Sunday, April 12, 2015

Being the Ocean

Being the Ocean 24 x 48 inches
Acrylic 'dropper' technique
April 15, 2015

On a recent trip to Costa Rica I spotted these beautiful kids absorbed in their experience: the warmth and movement of the water; the sun; the rhythmic music of the surf.  This is the original photo that I took of the moment.

 I wanted to preserve as much as possible of their gestures and the way the sun lit their figures, while intensifying the range of colors in the water.

 After drawing, my first step was to apply an under-painting of colored glazes to make the canvas more receptive to the application of paint applied with an eye dropper.

Beginning at the top right (because I am left-handed) I started applying complete layers of paint to the far ocean water and distant rocks, then worked my way down the top wave.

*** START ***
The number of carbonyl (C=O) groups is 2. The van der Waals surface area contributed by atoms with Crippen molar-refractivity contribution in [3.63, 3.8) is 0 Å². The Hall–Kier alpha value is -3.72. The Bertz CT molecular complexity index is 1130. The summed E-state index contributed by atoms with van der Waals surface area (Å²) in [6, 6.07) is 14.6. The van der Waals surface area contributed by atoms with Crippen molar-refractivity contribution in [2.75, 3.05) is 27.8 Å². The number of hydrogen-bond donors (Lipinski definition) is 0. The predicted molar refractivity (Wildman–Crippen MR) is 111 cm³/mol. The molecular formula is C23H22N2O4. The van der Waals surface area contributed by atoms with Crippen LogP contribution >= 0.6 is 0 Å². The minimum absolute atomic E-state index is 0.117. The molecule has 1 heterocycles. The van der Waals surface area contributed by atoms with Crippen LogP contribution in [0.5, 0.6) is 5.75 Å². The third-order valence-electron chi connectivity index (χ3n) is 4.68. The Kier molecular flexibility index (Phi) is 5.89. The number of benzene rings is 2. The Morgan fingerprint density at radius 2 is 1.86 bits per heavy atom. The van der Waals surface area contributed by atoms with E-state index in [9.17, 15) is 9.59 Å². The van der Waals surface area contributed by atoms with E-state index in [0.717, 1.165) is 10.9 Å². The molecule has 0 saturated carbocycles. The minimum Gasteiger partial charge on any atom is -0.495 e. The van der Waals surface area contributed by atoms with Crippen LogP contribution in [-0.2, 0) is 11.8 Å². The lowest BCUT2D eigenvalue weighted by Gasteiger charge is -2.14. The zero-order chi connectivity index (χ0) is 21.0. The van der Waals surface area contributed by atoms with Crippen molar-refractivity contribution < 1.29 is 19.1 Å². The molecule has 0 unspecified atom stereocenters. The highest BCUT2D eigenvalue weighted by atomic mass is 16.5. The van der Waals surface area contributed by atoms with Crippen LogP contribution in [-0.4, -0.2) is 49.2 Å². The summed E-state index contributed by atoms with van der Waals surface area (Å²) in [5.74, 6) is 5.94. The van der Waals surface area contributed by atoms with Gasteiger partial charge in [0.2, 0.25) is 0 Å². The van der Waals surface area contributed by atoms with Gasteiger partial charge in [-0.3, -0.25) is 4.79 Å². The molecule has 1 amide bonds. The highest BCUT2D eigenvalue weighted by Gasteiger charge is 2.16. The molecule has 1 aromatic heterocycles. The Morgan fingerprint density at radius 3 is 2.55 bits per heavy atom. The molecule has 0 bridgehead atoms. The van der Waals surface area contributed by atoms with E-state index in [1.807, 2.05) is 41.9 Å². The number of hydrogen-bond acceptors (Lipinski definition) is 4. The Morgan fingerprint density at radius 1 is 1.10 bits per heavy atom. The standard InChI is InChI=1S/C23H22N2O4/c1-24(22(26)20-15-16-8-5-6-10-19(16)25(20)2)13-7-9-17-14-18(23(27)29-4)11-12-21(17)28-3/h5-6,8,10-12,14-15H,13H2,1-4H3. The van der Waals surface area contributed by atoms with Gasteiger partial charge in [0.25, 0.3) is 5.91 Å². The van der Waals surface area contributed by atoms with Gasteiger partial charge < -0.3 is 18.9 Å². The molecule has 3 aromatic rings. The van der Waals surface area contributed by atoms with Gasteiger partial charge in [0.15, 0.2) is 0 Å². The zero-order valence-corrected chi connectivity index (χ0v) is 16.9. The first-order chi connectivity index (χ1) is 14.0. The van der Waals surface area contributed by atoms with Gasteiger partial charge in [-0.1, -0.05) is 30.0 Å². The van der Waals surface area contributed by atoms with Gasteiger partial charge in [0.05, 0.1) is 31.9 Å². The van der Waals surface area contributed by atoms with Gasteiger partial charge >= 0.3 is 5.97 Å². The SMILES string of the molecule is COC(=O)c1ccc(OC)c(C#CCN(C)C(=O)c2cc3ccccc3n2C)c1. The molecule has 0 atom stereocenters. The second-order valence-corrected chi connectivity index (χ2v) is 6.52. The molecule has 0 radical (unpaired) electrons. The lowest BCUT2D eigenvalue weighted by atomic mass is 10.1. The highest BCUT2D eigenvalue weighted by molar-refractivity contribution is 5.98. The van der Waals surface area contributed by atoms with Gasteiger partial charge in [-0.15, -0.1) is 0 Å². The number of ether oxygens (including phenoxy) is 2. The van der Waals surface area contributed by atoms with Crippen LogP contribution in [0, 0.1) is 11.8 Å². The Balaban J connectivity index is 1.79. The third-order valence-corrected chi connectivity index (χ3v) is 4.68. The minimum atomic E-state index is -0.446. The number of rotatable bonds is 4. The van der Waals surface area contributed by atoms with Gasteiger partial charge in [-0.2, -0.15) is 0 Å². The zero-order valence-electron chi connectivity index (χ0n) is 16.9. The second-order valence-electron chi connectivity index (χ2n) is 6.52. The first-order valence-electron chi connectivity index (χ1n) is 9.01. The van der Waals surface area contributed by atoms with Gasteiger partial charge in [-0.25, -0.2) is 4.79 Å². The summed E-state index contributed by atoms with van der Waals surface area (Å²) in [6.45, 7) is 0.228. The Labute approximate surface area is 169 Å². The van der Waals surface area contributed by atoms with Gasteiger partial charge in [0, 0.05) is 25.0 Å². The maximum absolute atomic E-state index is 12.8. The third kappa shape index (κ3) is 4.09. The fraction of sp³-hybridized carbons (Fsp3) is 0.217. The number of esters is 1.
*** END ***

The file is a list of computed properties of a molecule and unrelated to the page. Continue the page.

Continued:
Colors are applied wet-in-wet, giving them a pleasing swirly quality that work well with the water.

Darker colors in the water-washed sand are added first. Fluid acrylics, when mixed with a generous portion of fluid medium, have a small degree of transparency, so overlaid colors offer hints of the darker layers beneath.

 The canvas is always laid flat for paint application.  The main range of colors, like an organized palette, stay in a handy order of hue and saturation.

The children are rendered in varying shades of orange and an orange/violet/blue mix for shadows.

 The movement of the water is rendered by wet-in-wet applications of various shades of blue and violet.

Applications of layers of paint for the water, the bottom wave, and the children are alternated over several days to allow for drying time.

Final touches consist of adding splashes of water around the playing boys and additional sparkles of light on other areas of the water.

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